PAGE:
How to be a servant-leader

  • Published
  • By Maj. Timothy Kodama
  • 436th CPTS commander
When I left Randolph AFB a few years back, my boss gave me a book by James C. Hunter titled, The Servant: A Simple Story About the True Essence of Leadership. In my mind, I was thinking, "didn't I tell him that I really don't read for leisure?" Of course, I accepted the gift graciously and decided to give it a go. The book was based on a powerful businessman who was failing in his leadership role as a boss, husband and father. Through his many trials and tribulations he came to recognize that leadership is not about power, but how we build relationships and serve one another ... servant-leadership.

From my experience, servant-leadership is defined as a leader whose first priority is to take care of the needs of their Airmen. The focus is on "needs," not "wants." How do you do this as a leader? I believe you need to step back in time when you were the Airman in the workcenter performing the mission. Did your supervisor invest the time to ensure you had the tools, guidance and training you needed to accomplish the mission, or did they leave you to your own devices?

As a leader, you need to build a strong foundation and develop mentoring relationships with your Airmen. This starts with the initial feedback. Don't be vague or assume that your Airmen understand what is expected. For many Airmen, Dover may be their first operational experience so it is extremely important when providing feedback that you are specific - state the obvious. Outline the task and you will be amazed at what junior Airmen can achieve. By doing so, you serve your Airmen well by building a foundation that creates motivated and successful Airmen.

Always encourage two-way communication with your Airmen. In my experience, communication is the key to fixing or preventing problems. Getting even the most junior Airmen's input while solving a problem is seen as positive, motivating the group. More importantly, as a leader it gives you an opportunity to mentor them to consider the bigger picture. Unlike the businessman in the book, this requires you to develop good listening skills. This skill takes time to develop and in the end will help you resolve your Airmen's issues quickly while making them feel like part of the team.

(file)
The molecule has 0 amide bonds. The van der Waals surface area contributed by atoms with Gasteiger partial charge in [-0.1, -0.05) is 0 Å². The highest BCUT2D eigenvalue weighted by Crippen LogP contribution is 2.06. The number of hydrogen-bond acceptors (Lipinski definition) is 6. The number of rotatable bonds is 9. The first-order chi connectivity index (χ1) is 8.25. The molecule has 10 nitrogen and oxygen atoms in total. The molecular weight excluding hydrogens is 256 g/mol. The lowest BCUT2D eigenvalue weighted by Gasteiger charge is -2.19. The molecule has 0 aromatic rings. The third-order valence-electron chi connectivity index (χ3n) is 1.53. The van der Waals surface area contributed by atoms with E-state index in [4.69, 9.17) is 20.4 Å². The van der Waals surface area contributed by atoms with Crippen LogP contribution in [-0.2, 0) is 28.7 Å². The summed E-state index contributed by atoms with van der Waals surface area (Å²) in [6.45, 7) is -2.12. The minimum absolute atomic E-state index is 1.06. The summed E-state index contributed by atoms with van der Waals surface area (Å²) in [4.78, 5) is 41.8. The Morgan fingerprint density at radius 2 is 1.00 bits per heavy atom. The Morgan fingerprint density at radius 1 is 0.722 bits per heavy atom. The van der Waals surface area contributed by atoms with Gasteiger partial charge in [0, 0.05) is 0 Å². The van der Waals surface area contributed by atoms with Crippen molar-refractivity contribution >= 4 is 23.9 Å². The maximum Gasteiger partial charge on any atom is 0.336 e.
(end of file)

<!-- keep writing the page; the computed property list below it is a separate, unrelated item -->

Know your Airmen's short-term and long-term goals in order to lead them down the right path to achievement. If you need help getting your young Airmen to where they need to be, then ask a Senior NCO. These servant-leaders have been down this path and have good advice for you to follow. When we leave our Airmen on their own, without any training or guidance, we fail as a leader. Take the time to talk to your Airmen about off-duty education and other ways to improve their lives. You serve your Airmen well by encouraging and coaching them through their personal self-improvement.

The result of the above actions is to develop a healthy and productive relationship with your Airmen so they can reach their full potential while accomplishing the mission. You can be successful in one aspect of your career or life and unsuccessful in another. The ultimate goal in servant leadership to your Airmen is to make them not just better Airmen but also better people. By displaying these basic leadership traits, you set up your Airmen for success not just in the Air Force but in life; and they too will become servant-leaders.